3 Tips to Organize Your Medicine Cabinet

posted by Andrea | 12/8/2017
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Last month, I shared how I pared down and organized all my gift wrapping supplies. That’s usually one of the mini organizing projects I try to tackle before the holiday season.

Another mini organizing project I almost always do right around this time every year is to weed through, purge, stock, and better organize our medicine cabinet.

I like to do this in late fall, partially because we’re right at the beginning of cold and flu season, but also because medicine tends to be on sale this time of year, so it’s cheaper for me to restock my stash!

As you can see by the pictures above, I don’t have a fancy or elaborate system to organize our medicine cabinet. I simply use several of our kid’s shoe boxes to keep like items together…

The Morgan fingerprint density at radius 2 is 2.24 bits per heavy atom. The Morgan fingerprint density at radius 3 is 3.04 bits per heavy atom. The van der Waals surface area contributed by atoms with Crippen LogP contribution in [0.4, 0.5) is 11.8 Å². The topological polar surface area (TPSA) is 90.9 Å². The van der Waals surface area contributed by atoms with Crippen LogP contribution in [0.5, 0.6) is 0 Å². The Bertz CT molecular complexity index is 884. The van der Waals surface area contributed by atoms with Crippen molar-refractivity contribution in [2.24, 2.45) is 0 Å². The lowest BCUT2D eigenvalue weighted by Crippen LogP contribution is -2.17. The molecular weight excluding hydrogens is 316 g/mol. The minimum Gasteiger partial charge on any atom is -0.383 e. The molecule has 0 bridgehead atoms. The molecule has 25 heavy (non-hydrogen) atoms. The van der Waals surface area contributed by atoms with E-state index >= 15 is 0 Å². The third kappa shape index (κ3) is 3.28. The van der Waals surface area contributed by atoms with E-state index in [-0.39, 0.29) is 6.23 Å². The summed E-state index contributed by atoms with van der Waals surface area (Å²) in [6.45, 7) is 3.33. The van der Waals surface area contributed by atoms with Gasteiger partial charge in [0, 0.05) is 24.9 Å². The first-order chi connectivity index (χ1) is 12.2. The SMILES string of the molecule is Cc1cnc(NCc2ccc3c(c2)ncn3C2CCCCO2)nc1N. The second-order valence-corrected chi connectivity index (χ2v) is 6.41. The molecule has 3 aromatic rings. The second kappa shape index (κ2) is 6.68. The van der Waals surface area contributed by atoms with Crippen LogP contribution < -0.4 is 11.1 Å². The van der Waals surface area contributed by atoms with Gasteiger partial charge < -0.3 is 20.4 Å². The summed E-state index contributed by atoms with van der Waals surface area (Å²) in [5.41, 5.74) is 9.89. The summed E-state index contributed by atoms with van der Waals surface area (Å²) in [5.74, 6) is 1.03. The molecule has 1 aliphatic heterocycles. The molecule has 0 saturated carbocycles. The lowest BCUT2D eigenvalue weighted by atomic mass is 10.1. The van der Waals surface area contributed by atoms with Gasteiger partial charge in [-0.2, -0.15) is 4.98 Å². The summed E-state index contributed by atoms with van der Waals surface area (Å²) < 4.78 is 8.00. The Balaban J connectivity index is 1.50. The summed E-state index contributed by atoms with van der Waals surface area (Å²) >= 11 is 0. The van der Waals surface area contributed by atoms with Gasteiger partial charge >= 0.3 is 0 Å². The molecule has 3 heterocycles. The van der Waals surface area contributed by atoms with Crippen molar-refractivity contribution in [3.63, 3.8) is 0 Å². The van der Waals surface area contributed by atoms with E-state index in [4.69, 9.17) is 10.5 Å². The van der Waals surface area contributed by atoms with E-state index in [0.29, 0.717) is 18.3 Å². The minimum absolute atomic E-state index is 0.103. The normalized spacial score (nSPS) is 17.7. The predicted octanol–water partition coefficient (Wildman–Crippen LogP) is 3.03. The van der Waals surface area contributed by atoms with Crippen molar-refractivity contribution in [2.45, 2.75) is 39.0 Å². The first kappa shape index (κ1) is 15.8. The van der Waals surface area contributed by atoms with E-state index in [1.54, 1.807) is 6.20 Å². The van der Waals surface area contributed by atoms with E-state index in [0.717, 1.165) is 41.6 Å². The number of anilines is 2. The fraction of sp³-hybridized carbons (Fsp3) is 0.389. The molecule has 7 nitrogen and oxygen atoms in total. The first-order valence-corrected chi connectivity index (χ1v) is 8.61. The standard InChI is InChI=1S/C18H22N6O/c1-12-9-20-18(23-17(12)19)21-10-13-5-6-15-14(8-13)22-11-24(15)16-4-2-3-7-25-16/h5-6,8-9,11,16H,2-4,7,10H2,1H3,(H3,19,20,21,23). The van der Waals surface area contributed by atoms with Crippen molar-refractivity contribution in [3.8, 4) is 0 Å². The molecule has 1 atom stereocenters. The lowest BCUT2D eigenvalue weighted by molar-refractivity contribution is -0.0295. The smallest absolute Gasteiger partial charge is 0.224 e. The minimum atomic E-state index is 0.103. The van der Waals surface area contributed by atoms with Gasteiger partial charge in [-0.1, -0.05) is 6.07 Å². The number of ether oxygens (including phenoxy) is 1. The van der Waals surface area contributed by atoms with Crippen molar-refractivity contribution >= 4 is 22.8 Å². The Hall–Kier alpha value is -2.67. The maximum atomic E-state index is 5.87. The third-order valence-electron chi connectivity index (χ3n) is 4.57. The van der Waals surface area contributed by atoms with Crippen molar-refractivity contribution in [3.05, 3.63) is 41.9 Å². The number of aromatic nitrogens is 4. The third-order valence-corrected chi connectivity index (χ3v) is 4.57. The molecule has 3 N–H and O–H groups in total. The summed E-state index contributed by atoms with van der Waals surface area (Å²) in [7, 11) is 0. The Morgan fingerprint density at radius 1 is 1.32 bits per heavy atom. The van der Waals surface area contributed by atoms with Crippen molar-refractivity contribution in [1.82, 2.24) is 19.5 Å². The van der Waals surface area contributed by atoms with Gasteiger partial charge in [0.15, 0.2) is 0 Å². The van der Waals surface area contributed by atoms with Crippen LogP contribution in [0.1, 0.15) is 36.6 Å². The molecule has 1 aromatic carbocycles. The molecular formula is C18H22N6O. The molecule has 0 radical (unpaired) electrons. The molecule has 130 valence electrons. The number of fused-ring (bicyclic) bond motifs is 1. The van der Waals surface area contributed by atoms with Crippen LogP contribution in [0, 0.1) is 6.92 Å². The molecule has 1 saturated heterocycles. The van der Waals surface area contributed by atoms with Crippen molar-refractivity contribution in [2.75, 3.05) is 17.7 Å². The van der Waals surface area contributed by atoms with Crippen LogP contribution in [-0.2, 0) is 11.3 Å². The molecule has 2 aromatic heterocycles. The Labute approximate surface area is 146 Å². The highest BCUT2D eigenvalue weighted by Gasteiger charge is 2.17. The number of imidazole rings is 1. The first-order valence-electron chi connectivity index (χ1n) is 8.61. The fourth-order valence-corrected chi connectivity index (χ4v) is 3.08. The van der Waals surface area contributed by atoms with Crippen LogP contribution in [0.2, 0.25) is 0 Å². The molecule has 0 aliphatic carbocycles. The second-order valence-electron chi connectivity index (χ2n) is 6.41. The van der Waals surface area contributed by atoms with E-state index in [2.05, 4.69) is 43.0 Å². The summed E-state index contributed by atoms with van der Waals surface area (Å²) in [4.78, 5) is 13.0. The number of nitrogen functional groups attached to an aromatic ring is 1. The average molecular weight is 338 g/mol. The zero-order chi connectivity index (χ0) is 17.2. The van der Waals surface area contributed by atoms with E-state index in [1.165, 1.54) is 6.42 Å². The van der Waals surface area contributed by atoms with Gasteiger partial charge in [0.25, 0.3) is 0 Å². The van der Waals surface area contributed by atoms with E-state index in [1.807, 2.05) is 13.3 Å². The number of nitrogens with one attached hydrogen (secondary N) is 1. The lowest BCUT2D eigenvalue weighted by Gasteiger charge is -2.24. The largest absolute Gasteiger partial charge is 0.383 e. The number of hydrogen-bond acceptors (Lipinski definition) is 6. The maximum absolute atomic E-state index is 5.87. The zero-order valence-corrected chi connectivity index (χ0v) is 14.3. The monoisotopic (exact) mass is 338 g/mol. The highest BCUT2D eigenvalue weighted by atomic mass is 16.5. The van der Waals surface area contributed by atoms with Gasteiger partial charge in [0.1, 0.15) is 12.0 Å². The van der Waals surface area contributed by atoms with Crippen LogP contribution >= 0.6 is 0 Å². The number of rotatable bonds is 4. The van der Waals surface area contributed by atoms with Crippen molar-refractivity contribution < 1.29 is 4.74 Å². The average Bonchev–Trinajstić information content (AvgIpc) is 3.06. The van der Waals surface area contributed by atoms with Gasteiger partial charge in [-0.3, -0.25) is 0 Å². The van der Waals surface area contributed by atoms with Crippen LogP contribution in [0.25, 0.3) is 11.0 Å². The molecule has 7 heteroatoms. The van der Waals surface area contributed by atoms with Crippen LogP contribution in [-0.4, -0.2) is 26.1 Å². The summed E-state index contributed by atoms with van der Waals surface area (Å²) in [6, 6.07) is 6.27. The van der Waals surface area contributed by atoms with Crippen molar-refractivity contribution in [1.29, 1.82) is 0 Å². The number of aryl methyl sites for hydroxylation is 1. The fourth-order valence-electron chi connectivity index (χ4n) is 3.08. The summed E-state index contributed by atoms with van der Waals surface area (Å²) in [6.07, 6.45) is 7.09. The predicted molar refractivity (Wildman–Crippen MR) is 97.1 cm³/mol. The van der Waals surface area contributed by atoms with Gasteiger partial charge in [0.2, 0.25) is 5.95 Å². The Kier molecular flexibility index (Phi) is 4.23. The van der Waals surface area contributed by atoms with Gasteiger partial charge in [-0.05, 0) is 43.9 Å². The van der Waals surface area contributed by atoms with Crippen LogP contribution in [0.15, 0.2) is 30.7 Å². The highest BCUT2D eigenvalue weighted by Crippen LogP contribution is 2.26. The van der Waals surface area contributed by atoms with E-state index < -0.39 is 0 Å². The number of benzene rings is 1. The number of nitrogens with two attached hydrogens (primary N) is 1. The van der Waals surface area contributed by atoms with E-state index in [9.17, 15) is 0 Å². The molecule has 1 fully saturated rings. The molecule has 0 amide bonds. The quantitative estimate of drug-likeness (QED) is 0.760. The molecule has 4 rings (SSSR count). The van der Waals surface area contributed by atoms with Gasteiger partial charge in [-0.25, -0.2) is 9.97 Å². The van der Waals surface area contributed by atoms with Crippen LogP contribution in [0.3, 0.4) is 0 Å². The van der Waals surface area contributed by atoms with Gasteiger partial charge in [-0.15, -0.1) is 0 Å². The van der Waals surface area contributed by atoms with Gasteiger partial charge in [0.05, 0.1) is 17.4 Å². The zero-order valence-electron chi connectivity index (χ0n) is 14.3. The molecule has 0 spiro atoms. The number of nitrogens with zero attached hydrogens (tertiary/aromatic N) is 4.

Our medicine cabinet is in the hallway between our bedroom and bathroom and the nursery — so it’s super convenient for me to access. It actually use to be the doorway to our office, but when we knocked out the living room wall, we turned the old doorway into a built-in medicine cabinet. It fits our needs perfectly!

I’ve thought about creating a space for kids’ medicine upstairs (since that’s where the kids spend much of their time) but I haven’t done it yet because I don’t want to give them easier access to medicine!

Anyway, I tackled this project early last week during one of Clara’s catnaps! It only tookΒ me 10-15 minutes to purge things we no longer need and make a list of things I need to stock up on. Now I’m done for another year!

Here are 3 of my tips to help you organize your medicine cabinet.

1. Combine same products into one box/bottle.

Some people might not agree with me, but I find it helpful to combine like items in the same box or bottle to save space — especially since most medicine boxes and bottles are only half full!